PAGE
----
The author only gets money from the first sale of the book. The first time it’s purchased at the full cover price, or at a discount, the author gets her 12% of the stated cover price of $25. This is why small bookstores complain about the chains: the chains can negotiate lower rates, and thus lower the cost of the book to the consumer. It’s hard to pass up thirty percent off.
If a book is read and sold again as a used book, there’s nothing in those subsequent sales for the author. In fact, the author won’t get any more money at all until and less the advance “pays out”. That means, if you took home an advance of $20,000, enough books have to sell so that the royalties that accrue to you meet that $20,000 mark. If the book flops and it doesn’t sell at all, that’s still your money — the publisher takes the loss. However, you’re unlikely to get another contract with that publisher. So you live off your advance in the hope that the book will move beyond the projected sales. If not, you have to produce another book, or go work as a bank teller. Something thrilling, and far more regular and easier than writing.
I know I’ve left questions unanswered I’m too sleepy to have possibly done everything that needed doing. So speak up if you’ve got more questions on this.
From the librarians pov there are authors we buy every time they publish. Usually through a jobber, Baker and Taylor or Ingrams. The state,which ever one, has a contract with these jobbers. For us we get a discount, sometimes 20% mostly 45.6% and free shipping. I’m sure this sounds unfair to some but remember libraries have budgets, mine is about 450 per month and I have to buy books for preschool through high school. At 15 + a pop that doesn’t go very far.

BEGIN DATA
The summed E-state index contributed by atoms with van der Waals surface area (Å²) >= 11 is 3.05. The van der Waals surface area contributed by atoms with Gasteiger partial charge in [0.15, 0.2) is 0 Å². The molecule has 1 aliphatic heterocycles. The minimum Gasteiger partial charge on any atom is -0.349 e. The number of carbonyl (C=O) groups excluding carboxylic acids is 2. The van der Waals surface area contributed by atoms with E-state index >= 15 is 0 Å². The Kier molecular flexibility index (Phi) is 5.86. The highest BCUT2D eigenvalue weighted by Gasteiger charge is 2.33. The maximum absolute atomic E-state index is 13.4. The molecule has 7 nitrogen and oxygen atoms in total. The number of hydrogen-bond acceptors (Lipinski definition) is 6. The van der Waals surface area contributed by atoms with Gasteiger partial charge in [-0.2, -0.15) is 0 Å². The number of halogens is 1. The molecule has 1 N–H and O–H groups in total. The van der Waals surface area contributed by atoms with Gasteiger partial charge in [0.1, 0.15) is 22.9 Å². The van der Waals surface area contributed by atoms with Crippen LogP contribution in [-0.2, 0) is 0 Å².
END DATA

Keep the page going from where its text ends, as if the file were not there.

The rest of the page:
I wish there were a way for the authors to get more, they do all the sweat and blood writing. One of my biggest grips is that new and often very good authors get ignored a lot of the time because they don’t get reviewed or enough of their books published. Many times by the time a review (or word of mouth) gets out the book is out of print and we can’t find one at all.
It’s all very complacated I know.
I hope Bunny is feeling better today,he’s so cute. Jeanne
Jeanne — I love libraries and librarians and I have no problem with the discounts offered to them on my books or anybody else’s. Gotta support public libraries.
Bunny is cruising along on diasepam. I’m cruising along on sleep deprivation. Thanks for your good wishes.
Thanks for the explanation – I have often wondered about where you buy books and how if affects the authors cut.
Very sorry to hear about poor Bunny – I hope his eye is doing OK.
I always buy new for the authors I like. I want to support them, even if I can’t always buy the hardcovers. I shop used bookstores to find authors I’ve never read and may like. Especially if it’s a new genre for me. Off topic, but I need to find the next Dick Francis!!
Big wet kisses to Bunny…